The threatening distance of technology

“You’re right next to me but I need an airplane

 

I can feel the distance as you breathe”

— Tori Amos, “China”

A few years ago, a student from the Middle East asked if I thought the world was getting smaller or larger. “Smaller” I answered, following the lines that modern modes of transportation and communication technology allows us to connect with people living far away. He disagreed. It’s getting larger because families are living farther apart.

I’ve thought about that youthful insight a lot lately. The smaller world concept allowed my younger son to visit last week. The larger is now that he’s returned to his home in Indiana as well as how far away I’ve felt from my father since he was hospitalized in Colorado last month.

The distance Tori Amos refers to in “China” isn’t measured by miles though. It’s the feeling we get when someone is close to us physically but the emotional bonds once shared have grown weak. The technology that helped make the word smaller can also push family members, friends and lovers in that direction.

Coming to terms with faltering relationships is never easy. It’s work to repair them. The alternative is the pain of loss and the unknown beyond separation. To avoid facing those choices, it’s not uncommon to hide the growing distance behind a newspaper, television or computer screen.

Of course, today there’s the ever-present smart phone to make avoidance even easier.

But these devices aren’t just distracting escapes from our troubles. Whether it’s text messaging or following far away friends on Facebook, a compulsive attachment to them will grow the distance between us and our real-life partner or friend sitting across the dinner table.

In a piece titled “Resist the Internet,” Ross Douthat called it “the real threat to the human future.” The conservative New York Times columnist believes spending excessive time online is to “experience the traditional graces of existence — your spouse and friends and children, the natural world, good food and great art — in a state of perpetual distraction.” It “breeds narcissism, alienation and depression” and can have an “insanity-inducing influence on the politically-engaged.”

It’s use, Douthat wrote, should be “sensibly restricted in custom and in law.” Aside from advocating tougher limits on cellphone use in cars, most of his ideas can be implemented without the help of government. University administrators could make rules keeping computers out of lecture halls. Restaurants owners could ask patrons to check their devices at the desk before being seated. Same for museums, libraries and cathedrals.

But one person’s vice is another’s freedom. And isn’t climate change a greater threat?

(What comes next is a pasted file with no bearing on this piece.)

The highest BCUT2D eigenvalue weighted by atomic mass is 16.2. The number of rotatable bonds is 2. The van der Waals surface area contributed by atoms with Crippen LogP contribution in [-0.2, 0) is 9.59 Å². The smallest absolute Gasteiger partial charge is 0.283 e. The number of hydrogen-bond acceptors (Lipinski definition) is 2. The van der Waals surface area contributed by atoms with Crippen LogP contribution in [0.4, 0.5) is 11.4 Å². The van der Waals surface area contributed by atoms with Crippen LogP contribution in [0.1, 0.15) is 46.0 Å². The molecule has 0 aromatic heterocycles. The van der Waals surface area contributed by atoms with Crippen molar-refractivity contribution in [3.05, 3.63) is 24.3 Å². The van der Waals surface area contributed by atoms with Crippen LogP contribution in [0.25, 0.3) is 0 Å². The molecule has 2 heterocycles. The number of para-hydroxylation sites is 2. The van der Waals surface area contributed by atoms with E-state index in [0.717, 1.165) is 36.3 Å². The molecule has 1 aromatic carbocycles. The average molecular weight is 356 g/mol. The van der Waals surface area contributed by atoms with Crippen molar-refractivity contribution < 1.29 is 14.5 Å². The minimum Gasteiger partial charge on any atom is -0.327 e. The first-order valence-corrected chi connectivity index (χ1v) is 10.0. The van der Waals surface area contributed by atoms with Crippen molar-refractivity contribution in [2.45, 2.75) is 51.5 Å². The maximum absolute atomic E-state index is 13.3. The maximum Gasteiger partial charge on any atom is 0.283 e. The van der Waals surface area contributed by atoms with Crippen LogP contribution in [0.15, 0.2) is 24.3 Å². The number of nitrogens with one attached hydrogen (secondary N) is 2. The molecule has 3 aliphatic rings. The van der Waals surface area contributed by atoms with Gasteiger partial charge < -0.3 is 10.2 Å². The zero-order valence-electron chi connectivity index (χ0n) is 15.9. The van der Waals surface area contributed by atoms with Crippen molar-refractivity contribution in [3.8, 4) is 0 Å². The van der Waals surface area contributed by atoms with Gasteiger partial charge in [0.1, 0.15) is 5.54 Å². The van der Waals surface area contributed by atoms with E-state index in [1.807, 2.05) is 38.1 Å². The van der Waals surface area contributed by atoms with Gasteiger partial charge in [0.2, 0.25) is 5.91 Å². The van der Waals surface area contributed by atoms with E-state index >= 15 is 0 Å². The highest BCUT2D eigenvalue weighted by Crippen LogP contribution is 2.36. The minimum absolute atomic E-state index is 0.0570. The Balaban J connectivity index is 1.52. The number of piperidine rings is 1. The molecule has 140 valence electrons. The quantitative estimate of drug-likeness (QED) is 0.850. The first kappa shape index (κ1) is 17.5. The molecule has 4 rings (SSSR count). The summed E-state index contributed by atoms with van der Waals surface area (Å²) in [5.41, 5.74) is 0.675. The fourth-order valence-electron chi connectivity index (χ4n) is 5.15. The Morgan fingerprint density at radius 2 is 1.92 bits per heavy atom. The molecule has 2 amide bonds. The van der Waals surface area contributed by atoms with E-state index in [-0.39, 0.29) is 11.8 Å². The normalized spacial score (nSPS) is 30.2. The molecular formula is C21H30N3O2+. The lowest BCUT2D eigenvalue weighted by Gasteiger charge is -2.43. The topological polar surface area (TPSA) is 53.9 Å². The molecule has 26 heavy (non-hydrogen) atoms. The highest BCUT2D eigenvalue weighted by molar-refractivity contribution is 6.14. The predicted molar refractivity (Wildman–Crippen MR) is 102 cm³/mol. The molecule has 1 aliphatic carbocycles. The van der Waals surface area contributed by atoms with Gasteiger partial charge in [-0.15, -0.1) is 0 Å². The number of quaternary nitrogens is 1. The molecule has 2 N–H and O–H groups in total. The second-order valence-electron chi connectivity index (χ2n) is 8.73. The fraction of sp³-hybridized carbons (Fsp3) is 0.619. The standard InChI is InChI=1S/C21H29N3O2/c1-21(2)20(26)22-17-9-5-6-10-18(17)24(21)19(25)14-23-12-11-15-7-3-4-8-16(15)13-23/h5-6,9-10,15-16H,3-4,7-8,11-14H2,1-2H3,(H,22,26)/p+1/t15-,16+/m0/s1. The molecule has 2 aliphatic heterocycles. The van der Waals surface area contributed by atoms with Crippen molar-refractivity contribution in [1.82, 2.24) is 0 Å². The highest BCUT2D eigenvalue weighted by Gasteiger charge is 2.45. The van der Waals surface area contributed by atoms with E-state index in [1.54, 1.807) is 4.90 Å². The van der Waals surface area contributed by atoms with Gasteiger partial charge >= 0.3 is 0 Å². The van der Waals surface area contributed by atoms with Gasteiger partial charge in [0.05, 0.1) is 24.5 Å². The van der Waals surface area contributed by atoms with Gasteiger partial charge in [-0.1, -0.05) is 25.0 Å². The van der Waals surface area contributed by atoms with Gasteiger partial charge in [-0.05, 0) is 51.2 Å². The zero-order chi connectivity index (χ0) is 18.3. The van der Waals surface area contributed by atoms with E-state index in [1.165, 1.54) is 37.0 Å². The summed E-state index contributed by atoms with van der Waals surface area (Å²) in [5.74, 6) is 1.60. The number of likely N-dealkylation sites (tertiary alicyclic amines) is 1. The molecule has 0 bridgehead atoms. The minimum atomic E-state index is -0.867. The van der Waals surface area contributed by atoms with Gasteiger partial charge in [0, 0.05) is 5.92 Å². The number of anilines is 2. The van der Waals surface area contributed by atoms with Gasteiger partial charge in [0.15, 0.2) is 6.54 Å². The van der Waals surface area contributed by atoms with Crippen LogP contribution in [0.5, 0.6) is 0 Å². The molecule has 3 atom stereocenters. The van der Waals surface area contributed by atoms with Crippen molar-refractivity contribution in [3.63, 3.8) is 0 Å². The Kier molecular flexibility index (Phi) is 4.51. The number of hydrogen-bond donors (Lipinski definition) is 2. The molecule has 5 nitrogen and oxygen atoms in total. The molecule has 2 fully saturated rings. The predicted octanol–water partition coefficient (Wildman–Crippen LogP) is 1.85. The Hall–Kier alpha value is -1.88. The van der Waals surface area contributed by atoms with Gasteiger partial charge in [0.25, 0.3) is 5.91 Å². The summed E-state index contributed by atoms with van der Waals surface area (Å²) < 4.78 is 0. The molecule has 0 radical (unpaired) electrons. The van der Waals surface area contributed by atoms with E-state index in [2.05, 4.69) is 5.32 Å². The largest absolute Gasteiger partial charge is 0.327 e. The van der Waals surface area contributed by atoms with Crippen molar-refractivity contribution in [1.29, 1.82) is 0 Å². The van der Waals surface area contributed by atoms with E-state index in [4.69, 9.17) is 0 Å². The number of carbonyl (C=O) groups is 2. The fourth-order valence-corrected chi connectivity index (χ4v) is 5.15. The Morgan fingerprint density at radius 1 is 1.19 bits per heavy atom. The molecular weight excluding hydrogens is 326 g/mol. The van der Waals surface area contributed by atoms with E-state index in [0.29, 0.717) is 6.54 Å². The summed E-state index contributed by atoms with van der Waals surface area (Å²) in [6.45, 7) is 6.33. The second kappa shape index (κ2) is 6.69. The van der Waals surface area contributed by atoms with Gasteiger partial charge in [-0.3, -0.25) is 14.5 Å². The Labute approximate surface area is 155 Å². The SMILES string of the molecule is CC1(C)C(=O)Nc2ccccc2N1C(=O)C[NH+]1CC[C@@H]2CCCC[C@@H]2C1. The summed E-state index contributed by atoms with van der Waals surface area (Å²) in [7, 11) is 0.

I pose these questions not as a competition between the issues, but to point out the commonalities they present. For one, we can’t have individual freedom without regard for its potential negative impacts on the commons. And in the age of information, advocates for solving either one will tend to seek out only like-minded individuals while generally ignoring everyone with an opposing point of view.

The internet has become a very effective tool for screening out what we don’t want to know. But limiting ourselves this way is masking the distance growing between members within our communities. We’re tending toward lateralizing polarized viewpoints by treating neighbors with whom we disagree as if they live on the opposite side of the planet.

How do we reverse this trend? Douthat says to start with the modern way of teaching our children. “Get computers — all of them — out of elementary schools” he wrote. “Let kids learn from books for years before they’re asked to go online for research; let them play in the real before they’re enveloped by the virtual.”

Then he goes further into Big Brother territory. “The age of consent should be 16, not 13, for Facebook accounts. Kids under 16 shouldn’t be allowed on gaming networks.” And cellphone providers should have to offer “voice-only” plans for minors.

“We just have to choose together” he concludes, “to embrace temperance and paternalism both.”

This balance between self-restraint and having it imposed from above is the one of the greatest challenges of a people’s government. But it’s necessary work. And it applies to gun ownership, environmental health and every individual and corporate freedom that has the potential to negatively impact others living beside us.

The choice is ours. We can work together in a civil manner to address the problems we face. Or we can continue in a self-imposed isolation of ideas. Choosing the latter won’t solve much. But it’ll guarantee that democrats and republicans, liberals and conservatives, will be an airplane ride apart even while living in the same city.


• Rich Moniak is a Juneau resident and retired civil engineer with more than 25 years of experience working in the public sector.


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